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Posted 15 September 2008. PMN Crop News.

Scout for Soybean Aphids

University of Illinois at Urbana-Champaign.

Urbana-Champaign, Illinois (September 1, 2008)--Mike Roegge, Crops Educator, University of Illinois Extension, Adams/Brown Unit, reports that the cool weather being enjoyed of late has not really benefited crops to any great degree. Nor has it helped in terms of soybean aphids, which actually benefit from these temperatures. So far this summer, there have only been 3 days in which the temperature exceeded 90 degrees. And while this sure helps on reducing the AC bill, late planted crops sure would appreciate some warmer weather, especially the soybean crop.


You need to be scouting soybean fields for soybean aphids. An increase in population in some fields has been noticed over the past week or so. Soybean aphids have been present for almost a month now, but populations were kept in check. However, the cooler temps have allowed the aphids to thrive.

Thresholds for aphid control are 250 aphids per plant. Which is the same threshold as always. Even though soybean prices are twice what they were the last time aphids were seen, the threshold remains the same. The reason is the economic injury level is close to 450 aphids per plant. The difference between these two numbers is to allow time for control to be lined up and applications to be made.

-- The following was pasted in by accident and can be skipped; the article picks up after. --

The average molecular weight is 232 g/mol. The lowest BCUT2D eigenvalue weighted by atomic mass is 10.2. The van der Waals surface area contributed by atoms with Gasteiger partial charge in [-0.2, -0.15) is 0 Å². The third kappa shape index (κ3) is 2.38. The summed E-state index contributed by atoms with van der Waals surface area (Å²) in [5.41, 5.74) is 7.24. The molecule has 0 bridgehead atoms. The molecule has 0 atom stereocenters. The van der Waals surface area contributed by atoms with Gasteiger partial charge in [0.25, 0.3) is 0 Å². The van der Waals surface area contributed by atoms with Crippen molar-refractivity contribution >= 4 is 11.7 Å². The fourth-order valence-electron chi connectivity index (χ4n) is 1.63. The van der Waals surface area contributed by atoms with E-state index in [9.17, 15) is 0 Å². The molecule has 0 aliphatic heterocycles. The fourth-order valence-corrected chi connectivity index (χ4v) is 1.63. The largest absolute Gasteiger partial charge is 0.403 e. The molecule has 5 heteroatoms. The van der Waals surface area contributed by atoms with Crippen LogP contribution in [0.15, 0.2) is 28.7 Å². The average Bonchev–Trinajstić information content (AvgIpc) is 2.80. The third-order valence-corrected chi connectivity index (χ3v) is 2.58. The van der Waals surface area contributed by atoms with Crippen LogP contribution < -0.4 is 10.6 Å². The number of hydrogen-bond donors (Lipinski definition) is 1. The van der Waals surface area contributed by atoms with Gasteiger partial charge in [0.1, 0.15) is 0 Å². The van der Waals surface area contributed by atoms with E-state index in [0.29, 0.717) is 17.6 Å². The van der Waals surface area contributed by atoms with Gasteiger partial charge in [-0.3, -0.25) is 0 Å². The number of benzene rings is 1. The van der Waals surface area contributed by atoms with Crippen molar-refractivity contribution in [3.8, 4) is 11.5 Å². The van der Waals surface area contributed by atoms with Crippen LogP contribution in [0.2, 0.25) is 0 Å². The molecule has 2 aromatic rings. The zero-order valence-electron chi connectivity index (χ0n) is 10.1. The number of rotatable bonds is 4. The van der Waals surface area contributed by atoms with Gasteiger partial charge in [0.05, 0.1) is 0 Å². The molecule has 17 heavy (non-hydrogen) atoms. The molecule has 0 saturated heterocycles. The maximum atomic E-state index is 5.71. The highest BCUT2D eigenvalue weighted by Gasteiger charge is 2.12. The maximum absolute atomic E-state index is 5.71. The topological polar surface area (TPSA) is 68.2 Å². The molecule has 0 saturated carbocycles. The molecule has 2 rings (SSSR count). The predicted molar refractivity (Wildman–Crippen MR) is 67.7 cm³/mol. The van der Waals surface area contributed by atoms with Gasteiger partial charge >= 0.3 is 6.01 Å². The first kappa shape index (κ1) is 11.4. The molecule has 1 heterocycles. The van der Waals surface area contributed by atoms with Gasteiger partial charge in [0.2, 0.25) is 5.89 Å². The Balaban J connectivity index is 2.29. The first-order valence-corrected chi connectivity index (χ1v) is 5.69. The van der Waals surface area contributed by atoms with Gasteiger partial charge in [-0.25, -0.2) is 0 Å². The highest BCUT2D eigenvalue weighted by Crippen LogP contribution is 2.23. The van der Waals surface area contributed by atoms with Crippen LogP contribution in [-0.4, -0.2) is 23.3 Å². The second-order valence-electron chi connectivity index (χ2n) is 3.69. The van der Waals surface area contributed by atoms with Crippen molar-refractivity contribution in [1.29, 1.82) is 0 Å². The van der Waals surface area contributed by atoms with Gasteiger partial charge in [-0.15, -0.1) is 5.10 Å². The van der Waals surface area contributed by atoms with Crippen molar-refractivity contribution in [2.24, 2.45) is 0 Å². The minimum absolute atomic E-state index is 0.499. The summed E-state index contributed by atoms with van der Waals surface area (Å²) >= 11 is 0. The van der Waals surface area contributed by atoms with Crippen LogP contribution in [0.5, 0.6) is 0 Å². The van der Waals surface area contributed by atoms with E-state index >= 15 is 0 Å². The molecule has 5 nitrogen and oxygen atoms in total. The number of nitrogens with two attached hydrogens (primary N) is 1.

Now it's not easy counting 250 individual aphids, so "cheat sheets" have been developed to help. The University of MN has developed a speed scouting guide that may benefit growers. It is available at the following website:

Remember that most recommend control of soybean aphid until the R6 stage of soybean growth. This stage of growth is reached when the pod at one of the 4 uppermost nodes contains full sized green beans.

University of Illinois Extension provides equal opportunities in programs and employment. Extension programs and materials are research based and strive to meet the needs of people locally. If you need a reasonable accommodation to participate in this program, contact Rick Keim at 217-942-6996.

Mike Roegge
Unit Educator, Crop Systems